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Coping with Compassion FatigueWhen you spend weeks, months, sometimes years watching someone you love slowly deteriorate it has a grinding effect on you physically and emotionally. What is happening to you is called compassion fatigue, and it is commonly experienced by nurses and caregivers including family members and friends responsible for caring for someone living with, possibly dying from, or going through a serious illness.

 What is Compassion Fatigue?

Also known as caregiver burnout, compassion fatigue has been described as “grieving by inches” when the stress and the strain of long-term care begin to wear you down. It can affect anyone. You don’t have to be a professional caregiver or even closely related to the person suffering from a long-term debilitating illness. Many family members or loved ones of patients living in assisted living facilities suffer from this medically diagnosed condition.

You can suffer from compassion fatigue even if the illness is short term. Some Alzheimer’s patients, for instance, gradually debilitate. To date, there is no cure and no way to reverse the effects of cognitive diseases like Alzheimer’s and dementia. The pain of watching someone you love deteriorate before your eyes, some rapidly, can almost be too much to bear.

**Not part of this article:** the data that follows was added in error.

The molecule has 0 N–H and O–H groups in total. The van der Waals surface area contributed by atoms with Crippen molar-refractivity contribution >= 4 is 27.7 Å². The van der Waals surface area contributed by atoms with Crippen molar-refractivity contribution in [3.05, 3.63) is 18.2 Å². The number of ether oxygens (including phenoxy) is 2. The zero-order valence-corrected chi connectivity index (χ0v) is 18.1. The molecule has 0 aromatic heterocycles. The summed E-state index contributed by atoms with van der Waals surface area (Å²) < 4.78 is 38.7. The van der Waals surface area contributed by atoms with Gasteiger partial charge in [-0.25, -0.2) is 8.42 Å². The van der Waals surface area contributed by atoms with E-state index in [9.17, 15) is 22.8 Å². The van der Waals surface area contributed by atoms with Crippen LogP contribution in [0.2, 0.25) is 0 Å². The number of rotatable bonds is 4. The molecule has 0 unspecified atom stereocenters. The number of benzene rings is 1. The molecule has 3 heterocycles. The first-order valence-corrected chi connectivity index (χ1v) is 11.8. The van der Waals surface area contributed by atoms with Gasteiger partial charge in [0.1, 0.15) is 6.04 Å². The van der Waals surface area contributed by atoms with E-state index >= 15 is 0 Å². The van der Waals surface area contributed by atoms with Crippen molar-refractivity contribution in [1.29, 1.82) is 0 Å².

Problems Associated with Compassion Fatigue

Beyond that, financial stress, emotional distress, loneliness, and depression all contribute to compassion fatigue. The time investment that it takes to care for someone living with diminished capabilities alone can wear on you.

If your loved one lives far away, the commute can be grueling and difficult to do financially. Picking up the kids and making time for the things that you have to do start to take a back seat to the time that you spend at the assisted living facility. It can truly be overwhelming.

The last thing you need is to start falling apart yourself. The good news is that there are ways to better cope with the stress and anxiety that comes from caring for a loved one who needs constant care. Here are some useful tips from professionals and other long-term caregivers that will help you cope with and overcome compassion fatigue.

How to Handle Compassion Fatigue

 1. Take a Day Off

Every week, take a day or two off to recharge and get away. This gives your mind a mental break from the constant worry and sadness.

2. Let Go of the Guilt

You may feel terrible for not being there, even for a day, but your health depends on giving yourself an entire day off at least once per week. You are doing all that you can.

3. Truly Get Away

Don’t just take the day off physically; take the day off mentally and truly get away. Go to lunch or dinner with your friends, your spouse, or your kids alone and truly get away from the hospital or nursing home for a moment. Take a vacation, if you can!

4. Take a Moment to Breathe

Let the stress out, talk about it with someone close to you, pray about it – you have to let it out. Otherwise, it will manifest itself in bad habits like smoking or overeating.

5. Ask for Help

There are other family members or friends that you could probably call on to step in for a day or two a week. Make it a family responsibility so that no one is carrying the stress all on their own.

Learn More

There are community resources designed to help you care for your loved ones and to take the strain off of yourself for a while. At Unlimited Care Cottages, we understand the drain that compassion fatigue can place on your body, both physically and mentally. We’re here to help you cope. Contact us to learn more about caregiver burnout and how to find the time you so desperately need to take care of YOU.